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Stories That Appeal to the Senses

by Lisa Ripperton
​April 18, 2019

The criteria we use in selecting books for children varies depending on the age of the child. However, since we've recently been focusing on criteria for choosing books for children in the early years, we wanted to share a passage on this topic that we found to be ​enlightening. The passage comes from the second chapter of Carolyn Sherwin Bailey's "For the Story Teller" (1913) in which she describes a second criterion for selecting stories to tell to children of kindergarten age. (You can find our earlier post on her first criterion here.)

Although Carolyn Sherwin Bailey refers specifically to "stories" here, keep in mind that everything she says about telling stories also applies to picture books.

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"The senses are the only avenues to the brain by means of which the outside world makes its way into a little child's inner consciousness. A baby's brain is an almost unexplored, untracked place, empty save for a few instinct paths—certain motor tracts tenanted by inherited memories which lead him to cry, to nurse, and to perform some other reflex movements.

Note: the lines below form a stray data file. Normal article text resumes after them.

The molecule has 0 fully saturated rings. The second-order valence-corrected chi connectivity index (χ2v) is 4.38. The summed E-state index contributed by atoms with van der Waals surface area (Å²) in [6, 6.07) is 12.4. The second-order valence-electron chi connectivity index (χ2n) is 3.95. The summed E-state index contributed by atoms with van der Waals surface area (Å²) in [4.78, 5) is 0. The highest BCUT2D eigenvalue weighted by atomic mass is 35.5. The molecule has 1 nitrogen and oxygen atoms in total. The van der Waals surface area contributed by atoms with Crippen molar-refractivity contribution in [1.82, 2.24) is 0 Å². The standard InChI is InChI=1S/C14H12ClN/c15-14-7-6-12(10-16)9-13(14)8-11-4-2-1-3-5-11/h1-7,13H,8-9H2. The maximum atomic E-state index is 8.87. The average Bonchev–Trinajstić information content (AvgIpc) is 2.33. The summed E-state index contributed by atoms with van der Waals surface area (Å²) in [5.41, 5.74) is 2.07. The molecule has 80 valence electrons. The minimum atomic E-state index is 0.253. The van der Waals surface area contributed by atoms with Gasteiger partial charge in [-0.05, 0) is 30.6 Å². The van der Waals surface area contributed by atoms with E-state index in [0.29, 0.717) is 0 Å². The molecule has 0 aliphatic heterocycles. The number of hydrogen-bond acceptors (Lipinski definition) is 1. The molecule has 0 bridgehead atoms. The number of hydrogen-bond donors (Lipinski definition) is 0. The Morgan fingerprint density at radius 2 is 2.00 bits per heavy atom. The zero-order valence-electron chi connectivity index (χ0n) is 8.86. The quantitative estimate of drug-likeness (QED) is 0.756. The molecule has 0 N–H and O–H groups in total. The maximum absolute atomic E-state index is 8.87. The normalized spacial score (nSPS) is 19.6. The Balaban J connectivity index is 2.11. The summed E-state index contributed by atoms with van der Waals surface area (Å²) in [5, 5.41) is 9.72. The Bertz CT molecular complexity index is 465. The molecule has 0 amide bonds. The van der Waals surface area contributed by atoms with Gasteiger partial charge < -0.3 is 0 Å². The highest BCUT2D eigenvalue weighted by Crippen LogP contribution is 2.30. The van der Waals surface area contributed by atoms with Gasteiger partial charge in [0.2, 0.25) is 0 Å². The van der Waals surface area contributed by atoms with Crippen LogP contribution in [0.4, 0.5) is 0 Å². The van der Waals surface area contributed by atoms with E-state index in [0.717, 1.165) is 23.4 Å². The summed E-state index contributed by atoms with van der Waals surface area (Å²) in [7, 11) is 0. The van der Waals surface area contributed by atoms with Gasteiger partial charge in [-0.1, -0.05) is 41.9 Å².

​The first sense impressions

This condition of the mind does not last long, however. The baby opens his eyes and sees the sunlight dancing in a yellow patch of gold upon the wall above his bed. Instantly, like a telegraphic message, there is delivered at the baby's brain an idea, unnamed at first but ineffaceable—color.​ When he sees a red ball suspended by a string in front of his eager eyes, a second message is delivered at his mind-house, differentiating and localizing the first impression—color  versus color.  The formal names, red  and yellow, do not enter into the process at all and are indeed quite unnecessary. The baby differentiates red​ and yellow​ months before he knows the color names.

The baby hears his mother's voice and he receives by means of another telegraphic message the percept, sound. He touches a piece of ice, or his warm bottle, and learns by means of this direct contact, cold and warm. His nostrils admit the pleasurable odors of his scented bath, the dainty powder used for making his body comfortable or the bunch of roses that stands on his mother's table, and he receives a new set of brain stimuli as he differentiates odors.